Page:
Will more consumers buy expensive green products even though the economics of retailing have fundamentally changed?
Stella McCartney, a fashion pioneer in the sustainable movement, isn’t so sure.
“I…worry that the recession makes people care less and focus on lower prices, with less concern on where and how things are made,” she said. “The eco-fashion subject — or any subject in general — is always in danger of becoming a trend and a one-off. Everyone on this planet needs to keep an interest in it, and there is a vested interest.”
The movement received what many analysts said was a significant boost when Wal-Mart Stores Inc. said last week it will create an environmental labeling program to measure the social and ecological impact of products. The world’s largest retailer will require all 100,000 suppliers, who will have to absorb costs of the initiative, to answer a 15-item questionnaire focusing on energy and climate, material efficiency and natural resources to create a comprehensive sustainability index. The effort, which might produce efficiencies that eventually lower costs, could take five years or more.
Mike Duke, president and chief executive officer, said the initiative makes business sense because customers “want to know the materials in the product are safe, and that it was produced in a responsible way.”
There’s no question that, from apparel to foods, sustainable products are big business.
Although economic hardship might stunt the short-term sales growth of sustainable and organic items, retail analysts said green merchandise has traction, especially for a core group of shoppers that will pay for it regardless of costs.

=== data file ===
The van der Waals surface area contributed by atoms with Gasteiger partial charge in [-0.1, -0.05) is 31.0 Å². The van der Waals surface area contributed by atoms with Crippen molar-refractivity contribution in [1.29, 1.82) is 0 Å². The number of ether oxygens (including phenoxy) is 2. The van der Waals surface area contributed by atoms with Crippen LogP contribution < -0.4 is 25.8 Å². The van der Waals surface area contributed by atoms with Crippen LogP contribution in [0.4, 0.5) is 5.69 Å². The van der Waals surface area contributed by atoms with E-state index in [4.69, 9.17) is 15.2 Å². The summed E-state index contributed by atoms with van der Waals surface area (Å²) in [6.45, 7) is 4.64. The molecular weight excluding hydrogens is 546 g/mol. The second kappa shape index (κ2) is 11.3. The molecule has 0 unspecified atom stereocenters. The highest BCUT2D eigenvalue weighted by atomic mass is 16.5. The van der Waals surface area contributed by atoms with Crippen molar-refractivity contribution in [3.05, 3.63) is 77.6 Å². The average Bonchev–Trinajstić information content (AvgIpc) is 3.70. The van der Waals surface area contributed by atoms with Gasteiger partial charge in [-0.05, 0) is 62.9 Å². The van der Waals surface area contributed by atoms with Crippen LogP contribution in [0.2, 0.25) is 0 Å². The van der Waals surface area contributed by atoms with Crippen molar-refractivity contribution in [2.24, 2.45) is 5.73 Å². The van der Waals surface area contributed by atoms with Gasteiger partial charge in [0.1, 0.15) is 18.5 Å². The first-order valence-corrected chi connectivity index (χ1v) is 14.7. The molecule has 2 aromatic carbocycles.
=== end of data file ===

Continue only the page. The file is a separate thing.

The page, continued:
Brands have a vested interest in making sure their products and operations — from more energy-efficient lighting to renewable power systems — are environmentally friendly, experts said.
Global sales of green merchandise increased to an estimated $654 billion in 2008 from $438 billion in 2003, but are forecast to be flat this year, according to a study by Mintel International Group Ltd. If the global economy begins to recover, sales could rise 2.4 percent to $669 billion next year and reach $780 billion by 2013.
The Mintel survey of 2,500 adults found that 54 percent said they would buy more green products, but consider them too expensive. Consumers 35 years old and younger were most receptive to them, but seniors were less likely to pay the higher costs.
The report concluded that, even in a period of reduced consumer spending, competitively priced green merchandise may do well because it stands out. “Green products that offer extra value…are better positioned to weather tough economic times,” the study said.
Mintel defined green products as those that minimize impact to the environment through recycled materials; have no harmful chemicals or solvents; are made with organic and pesticide-free farming; reduce energy and water consumption; are made of sustainable woods, and are produced in ways that create lower waste and pollution.
The recession notwithstanding, Wal-Mart’s decision shows ecological issues are relevant, said Marshal Cohen, chief industry analyst for research firm The NPD Group.
“While many people may have believed green was gone due to the economic downturn, by no means is that true,” he said. “The consumer is looking for reasons to spend again, and green and philanthropy are going to be the things that help propel them out of the malaise they are in.”
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